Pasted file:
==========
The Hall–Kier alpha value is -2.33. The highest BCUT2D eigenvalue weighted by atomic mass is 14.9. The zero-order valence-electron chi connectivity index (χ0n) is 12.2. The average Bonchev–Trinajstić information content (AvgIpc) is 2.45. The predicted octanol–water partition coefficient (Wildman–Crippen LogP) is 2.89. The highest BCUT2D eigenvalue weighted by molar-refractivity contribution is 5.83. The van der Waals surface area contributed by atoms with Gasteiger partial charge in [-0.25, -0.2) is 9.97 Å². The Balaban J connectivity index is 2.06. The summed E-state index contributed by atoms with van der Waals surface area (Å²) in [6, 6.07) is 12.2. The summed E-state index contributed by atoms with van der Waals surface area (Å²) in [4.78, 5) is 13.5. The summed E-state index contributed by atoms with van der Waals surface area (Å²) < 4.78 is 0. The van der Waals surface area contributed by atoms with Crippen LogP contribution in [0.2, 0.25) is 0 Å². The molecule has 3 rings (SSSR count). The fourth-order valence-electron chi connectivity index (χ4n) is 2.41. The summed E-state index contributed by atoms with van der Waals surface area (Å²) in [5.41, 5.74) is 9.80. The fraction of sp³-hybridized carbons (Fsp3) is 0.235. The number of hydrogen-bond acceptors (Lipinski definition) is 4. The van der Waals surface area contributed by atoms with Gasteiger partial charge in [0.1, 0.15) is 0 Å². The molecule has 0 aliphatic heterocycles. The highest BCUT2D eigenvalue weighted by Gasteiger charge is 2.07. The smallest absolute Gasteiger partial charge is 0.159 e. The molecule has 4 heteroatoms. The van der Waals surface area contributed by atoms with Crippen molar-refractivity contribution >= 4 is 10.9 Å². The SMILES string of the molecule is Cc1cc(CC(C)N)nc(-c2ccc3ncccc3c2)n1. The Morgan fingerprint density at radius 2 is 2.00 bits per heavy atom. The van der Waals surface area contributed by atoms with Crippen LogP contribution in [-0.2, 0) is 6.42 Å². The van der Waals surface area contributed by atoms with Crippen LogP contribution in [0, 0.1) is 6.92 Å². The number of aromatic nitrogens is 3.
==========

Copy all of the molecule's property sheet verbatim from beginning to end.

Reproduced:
The Hall–Kier alpha value is -2.33. The highest BCUT2D eigenvalue weighted by atomic mass is 14.9. The zero-order valence-electron chi connectivity index (χ0n) is 12.2. The average Bonchev–Trinajstić information content (AvgIpc) is 2.45. The predicted octanol–water partition coefficient (Wildman–Crippen LogP) is 2.89. The highest BCUT2D eigenvalue weighted by molar-refractivity contribution is 5.83. The van der Waals surface area contributed by atoms with Gasteiger partial charge in [-0.25, -0.2) is 9.97 Å². The Balaban J connectivity index is 2.06. The summed E-state index contributed by atoms with van der Waals surface area (Å²) in [6, 6.07) is 12.2. The summed E-state index contributed by atoms with van der Waals surface area (Å²) in [4.78, 5) is 13.5. The summed E-state index contributed by atoms with van der Waals surface area (Å²) < 4.78 is 0. The van der Waals surface area contributed by atoms with Crippen LogP contribution in [0.2, 0.25) is 0 Å². The molecule has 3 rings (SSSR count). The fourth-order valence-electron chi connectivity index (χ4n) is 2.41. The summed E-state index contributed by atoms with van der Waals surface area (Å²) in [5.41, 5.74) is 9.80. The fraction of sp³-hybridized carbons (Fsp3) is 0.235. The number of hydrogen-bond acceptors (Lipinski definition) is 4. The van der Waals surface area contributed by atoms with Gasteiger partial charge in [0.1, 0.15) is 0 Å². The molecule has 0 aliphatic heterocycles. The highest BCUT2D eigenvalue weighted by Gasteiger charge is 2.07. The smallest absolute Gasteiger partial charge is 0.159 e. The molecule has 4 heteroatoms. The van der Waals surface area contributed by atoms with Crippen molar-refractivity contribution >= 4 is 10.9 Å². The SMILES string of the molecule is Cc1cc(CC(C)N)nc(-c2ccc3ncccc3c2)n1. The Morgan fingerprint density at radius 2 is 2.00 bits per heavy atom. The van der Waals surface area contributed by atoms with Crippen LogP contribution in [-0.2, 0) is 6.42 Å². The van der Waals surface area contributed by atoms with Crippen LogP contribution in [0, 0.1) is 6.92 Å². The number of aromatic nitrogens is 3.